Poinsettia season in bloom

By Nikki Kallio

At favorite grocery and home stores, it’s time for consumers to find the bright red, pretty pink or soft white blooms of poinsettias — and maybe some showy blue and purple glittery ones.

Growers know the poinsettia is a fairly steady holiday favorite with consumers, but it’s maybe not the plant they most look forward to growing. Poinsettias are not considered a profitable crop, said Erik Runkle, a horticulture professor with the Michigan State University Extension.

“Poinsettias take a long time to grow,” he said. “They’re starting to grow these usually in August and they’re not selling until sometime in November. And let’s face it, the price is fairly low, considering the amount of space they take up in the greenhouse.”

Michigan, which is the third-largest floriculture producer in the United States behind California and Florida, has a total floriculture crop production of a little more than $400 million wholesale, Runkle said. Poinsettias make up about $10.5 million of that total or a little more than 2.5 percent.

Also, while Michigan isn’t the best place to grow poinsettias as they prefer warm temperatures and higher light, “we already have a well-established greenhouse and nursery industry, and we already have growers who produce a lot of bedding plants and perennials,” Runkle said. “Naturally, you grow what there’s demand for.”

READ MORE: How to get your poinsettia to rebloom

Demand for poinsettias has remained fairly stagnant, and in some years declines a bit. Growers try to keep ahead of the market by offering plants with new and different characteristics.

Tim Stiles, president and co-owner of Masterpiece Flower Co. which has greenhouses in Michigan and Wisconsin and supplies Home Depot and Meijer stores, said his company has developed some variances within the poinsettia, such as a variegated leaf or a different color of pink.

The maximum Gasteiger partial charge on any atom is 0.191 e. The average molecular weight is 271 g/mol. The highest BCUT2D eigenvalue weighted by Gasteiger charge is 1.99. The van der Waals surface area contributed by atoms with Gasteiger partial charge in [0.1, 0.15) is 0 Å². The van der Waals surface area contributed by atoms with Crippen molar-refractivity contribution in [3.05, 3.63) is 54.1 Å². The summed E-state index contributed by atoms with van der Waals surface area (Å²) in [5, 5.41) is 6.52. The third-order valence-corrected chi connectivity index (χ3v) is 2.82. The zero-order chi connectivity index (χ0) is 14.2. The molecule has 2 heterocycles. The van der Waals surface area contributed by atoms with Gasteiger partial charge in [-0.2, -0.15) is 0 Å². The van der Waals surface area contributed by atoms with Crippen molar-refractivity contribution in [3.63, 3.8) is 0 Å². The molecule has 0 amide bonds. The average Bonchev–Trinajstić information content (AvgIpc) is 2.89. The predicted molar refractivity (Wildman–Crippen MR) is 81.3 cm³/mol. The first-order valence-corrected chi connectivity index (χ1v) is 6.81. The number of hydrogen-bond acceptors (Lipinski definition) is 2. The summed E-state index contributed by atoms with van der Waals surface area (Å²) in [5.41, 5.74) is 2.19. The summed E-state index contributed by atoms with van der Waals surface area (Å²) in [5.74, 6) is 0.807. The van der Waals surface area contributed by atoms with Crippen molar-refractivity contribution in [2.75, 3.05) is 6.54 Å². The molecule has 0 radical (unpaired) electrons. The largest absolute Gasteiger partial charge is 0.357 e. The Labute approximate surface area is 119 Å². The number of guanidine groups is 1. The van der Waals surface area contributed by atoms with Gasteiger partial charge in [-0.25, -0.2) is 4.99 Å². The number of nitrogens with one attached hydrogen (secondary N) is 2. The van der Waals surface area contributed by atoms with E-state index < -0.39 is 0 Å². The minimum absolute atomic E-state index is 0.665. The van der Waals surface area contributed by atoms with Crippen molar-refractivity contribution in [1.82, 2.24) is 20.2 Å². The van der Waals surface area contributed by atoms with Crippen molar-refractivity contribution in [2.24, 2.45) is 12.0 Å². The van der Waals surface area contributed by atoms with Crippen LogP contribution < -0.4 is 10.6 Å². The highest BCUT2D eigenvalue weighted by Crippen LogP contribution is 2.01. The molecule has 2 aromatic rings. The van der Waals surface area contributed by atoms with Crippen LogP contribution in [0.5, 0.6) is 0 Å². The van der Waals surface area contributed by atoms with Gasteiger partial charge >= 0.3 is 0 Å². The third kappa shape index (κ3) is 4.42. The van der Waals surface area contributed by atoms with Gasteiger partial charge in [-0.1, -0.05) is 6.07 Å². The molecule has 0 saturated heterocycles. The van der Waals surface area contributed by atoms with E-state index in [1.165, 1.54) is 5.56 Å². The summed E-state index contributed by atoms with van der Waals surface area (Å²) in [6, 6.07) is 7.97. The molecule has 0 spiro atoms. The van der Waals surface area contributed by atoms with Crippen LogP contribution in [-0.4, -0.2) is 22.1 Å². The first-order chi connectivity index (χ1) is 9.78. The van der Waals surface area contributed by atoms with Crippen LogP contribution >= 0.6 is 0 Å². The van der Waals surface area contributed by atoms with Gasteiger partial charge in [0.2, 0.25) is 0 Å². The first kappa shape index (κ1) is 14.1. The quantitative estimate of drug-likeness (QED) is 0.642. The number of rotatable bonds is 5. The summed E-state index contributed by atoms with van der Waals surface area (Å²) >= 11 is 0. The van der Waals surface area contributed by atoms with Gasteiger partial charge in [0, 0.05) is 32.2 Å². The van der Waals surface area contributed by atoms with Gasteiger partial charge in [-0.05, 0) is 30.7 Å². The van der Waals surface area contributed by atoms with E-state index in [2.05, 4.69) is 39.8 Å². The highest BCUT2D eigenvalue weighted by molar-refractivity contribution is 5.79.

“We’ve also gotten to where we modify them ourselves a little bit by painting them,” Stiles said. “We’ve set up a paint booth-type of arrangement, suit up a couple of people with respirators and they go in there like they’re painting a car.”

The mother plants come each July from Central America without roots because of USDA plant quarantine regulations, Stiles said. They’re placed in a rooting mix and into a misthouse with 100 percent relative humidity. The plants are grown for sale from the end of November through Christmas. Masterpiece produces about 600,000 plants for sale each year, varying from 2.5-inch pots to large plants in 10-inch pots that have a canopy of three feet across.

Stiles said poinsettias are a crop than can be impacted by disease or insect infestations such as whitefly and requires careful monitoring and good sanitation controls.

“One of the common questions we get asked is why do we continue to grow them?” Stiles said. “It’s a hard crop, we don’t make much money on it, we have to ship when the weather is crummy. Well, you know, it’s what we do.”

It is one of the few crops that can be grown in volume at this time of year, Stiles said, and flowering is triggered by short days, beginning to change color in October. People like to have a gift item or decoration for the table, too.

Masterpiece also grows Christmas cactus, many of which are sold before Thanksgiving, and it grows orchids year-round (a bathroom is a great place to keep orchids because of the humidity, he said).

“We’ve definitely diversified our products,” Stiles said.

The rest of the year the company grows Easter lilies, Dutch bulbs such as tulips, hyacinth and daffodils and hundreds of other species of garden plants like geraniums and petunias.